Multiculturalism in the United States
A Comparative Guide to Acculturation and Ethnicity, 2nd Edition
by John D. Buenker, ed., Lorman A. Ratner, ed.
March 2005, 456pp, 7x10
1 volume, Greenwood

Hardcover: 978-0-313-32404-8
$87, £65, 73€, A125
eBook Available: 978-0-313-06273-5
Please contact your preferred eBook vendor for pricing.

Discusses how American culture has been shaped by and has affected immigrants from Europe, Asia, pre-Columbian America, Latin America, and the Middle East.

Interest in ethnic studies and multiculturalism has grown considerably in the years since the 1992 publication of the first edition of this work. Co-editors Ratner and Buenker have revised and updated the first edition of Multiculturalism in the United States to reflect the changes, patterns, and shifts in immigration showing how American culture affects immigrants and is affected by them. Common topics that helped determine the degree and pace of acculturation for each ethnic group are addressed in each of the 17 essays, providing the reader with a comparative reference tool. Seven new ethnic groups are included: Arabs, Haitians, Vietnamese, Koreans, Filipinos, Asian Indians, and Dominicans. New essays on the Irish, Chinese, and Mexicans are provided as are revised and updated essays on the remaining groups from the first edition.

The contribution to American culture by people of these diverse origins reflects differences in class, occupation, and religion. The authors explain the tensions and conflicts between American culture and the traditions of newly arrived immigrants. Changes over time that both of the cultures brought to America and of the culture that received them is also discussed. Essays on representative ethnic groups include African-Americans, American Indians, Arabs, Asian Indians, Chinese, Dominicans, Filipinos, Germans, Haitians, Irish, Italians, Jews, Koreans, Mexicans, Poles, Scandinavians, and the Vietnamese.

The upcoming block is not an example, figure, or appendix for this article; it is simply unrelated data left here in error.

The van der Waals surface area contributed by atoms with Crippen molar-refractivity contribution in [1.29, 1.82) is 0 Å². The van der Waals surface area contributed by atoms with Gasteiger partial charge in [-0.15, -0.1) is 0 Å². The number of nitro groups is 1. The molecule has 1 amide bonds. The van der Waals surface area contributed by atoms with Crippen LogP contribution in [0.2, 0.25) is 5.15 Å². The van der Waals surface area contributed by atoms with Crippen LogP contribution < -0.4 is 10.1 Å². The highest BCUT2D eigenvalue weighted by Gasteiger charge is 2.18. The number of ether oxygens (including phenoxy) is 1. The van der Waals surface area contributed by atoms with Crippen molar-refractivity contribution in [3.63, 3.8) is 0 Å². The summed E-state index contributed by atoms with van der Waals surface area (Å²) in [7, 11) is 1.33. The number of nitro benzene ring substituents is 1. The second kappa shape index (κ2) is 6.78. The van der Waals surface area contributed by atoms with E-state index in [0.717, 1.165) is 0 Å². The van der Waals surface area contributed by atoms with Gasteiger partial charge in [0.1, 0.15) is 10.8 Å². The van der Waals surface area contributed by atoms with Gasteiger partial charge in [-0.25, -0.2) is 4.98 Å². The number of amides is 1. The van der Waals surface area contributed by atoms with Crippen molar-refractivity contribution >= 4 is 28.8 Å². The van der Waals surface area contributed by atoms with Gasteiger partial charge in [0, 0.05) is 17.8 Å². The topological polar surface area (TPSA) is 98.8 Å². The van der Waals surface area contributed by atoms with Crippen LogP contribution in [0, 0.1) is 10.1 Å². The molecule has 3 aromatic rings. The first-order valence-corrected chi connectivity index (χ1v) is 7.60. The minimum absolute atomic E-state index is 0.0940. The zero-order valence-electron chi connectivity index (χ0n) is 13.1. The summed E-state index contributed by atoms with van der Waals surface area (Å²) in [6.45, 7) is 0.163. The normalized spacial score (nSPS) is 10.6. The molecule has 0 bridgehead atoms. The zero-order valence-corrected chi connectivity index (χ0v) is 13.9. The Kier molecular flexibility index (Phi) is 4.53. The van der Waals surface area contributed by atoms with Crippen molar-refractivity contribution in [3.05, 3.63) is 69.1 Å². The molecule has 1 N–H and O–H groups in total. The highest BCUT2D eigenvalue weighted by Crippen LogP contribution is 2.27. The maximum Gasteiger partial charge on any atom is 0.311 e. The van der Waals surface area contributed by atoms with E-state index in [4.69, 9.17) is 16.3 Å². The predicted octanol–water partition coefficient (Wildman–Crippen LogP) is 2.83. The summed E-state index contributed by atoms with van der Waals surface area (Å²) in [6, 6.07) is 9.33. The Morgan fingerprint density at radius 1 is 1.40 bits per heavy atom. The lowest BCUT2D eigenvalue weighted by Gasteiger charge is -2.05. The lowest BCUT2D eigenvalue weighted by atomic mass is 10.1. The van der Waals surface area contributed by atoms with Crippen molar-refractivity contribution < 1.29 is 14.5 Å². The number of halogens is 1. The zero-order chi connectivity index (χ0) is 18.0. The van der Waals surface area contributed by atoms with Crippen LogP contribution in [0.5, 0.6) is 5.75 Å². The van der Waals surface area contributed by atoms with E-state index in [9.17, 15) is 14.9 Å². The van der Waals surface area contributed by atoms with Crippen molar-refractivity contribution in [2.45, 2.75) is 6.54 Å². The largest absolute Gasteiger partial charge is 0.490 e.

Reviews

"Each of the essays is well documented and includes a very solid bibliographic essay of three to five pages. The final chapter is an extensive bibliographic essay on ethnicity and acculturation. The index is reasonably useful too. The essays will be sufficient for lower-level undergraduates; upper-level undergraduates and graduate students will find the bibliographic essays excellent springboards for further research. Recommended. All academic levels/libraries."—Choice, October 1, 2005

"The bibliographical essays that accompany all the chapters, whether they adhere to ethnographic, historical or cultural studies approaches, help ensure that editorial aims about understanding the diversity and similarities between various ethnic groups are fulfilled. This second edition of Multiculturalism provides scholars in ethnic studies and related fields with an excellent point of departure for further study. Overall, it is a valuable reference guide to multicultural America."—Journal of American Studies, January 1, 2006

"[C]omprehensive in scope and contemporary in scholarship."—Catholic Library World, June 1, 2006

"This new edition is an excellent reference tool for high school and undergraduate students. A collection of engaging essays shows how changes in American society (such as wars, the rise in nativism, or the expansion of certain industries) affect immigration patterns, and how the immigrants have in turn influences the broader culture....[i]n-depth introduction."—Multicultural Review, September 1, 2005

"Twenty American academics, historians, and librarians contribute 18 chapters to a comparative reference text covering 17 of the major ethnic groups from Europe, Africa, Asia, and Latin American that have populated the U.S. over the past two centuries. The new edition has been revised throughout, and substantially expanded to include essays on seven groups not covered in the first edition: Arabs, Asian Indians, Dominicans, Filipinos, Haitians, Koreans, and Vietnamese....Academic but accessible to the general reader."—Reference & Research Book News, August 1, 2005

"[P]rovides a starting point for beginning students of race, immigration, or United States culture, in supplying succinct chapters on a sampling of the country's ethnic populations."—Ethnic & Racial Studies, May 1, 2006

"[S]hould be very helpful for teachers and AP classes in social studies."—Gale Reference for Students, August 1, 2005

"An outstanding college-level reference."—MBR Bookwatch, July 1, 2005
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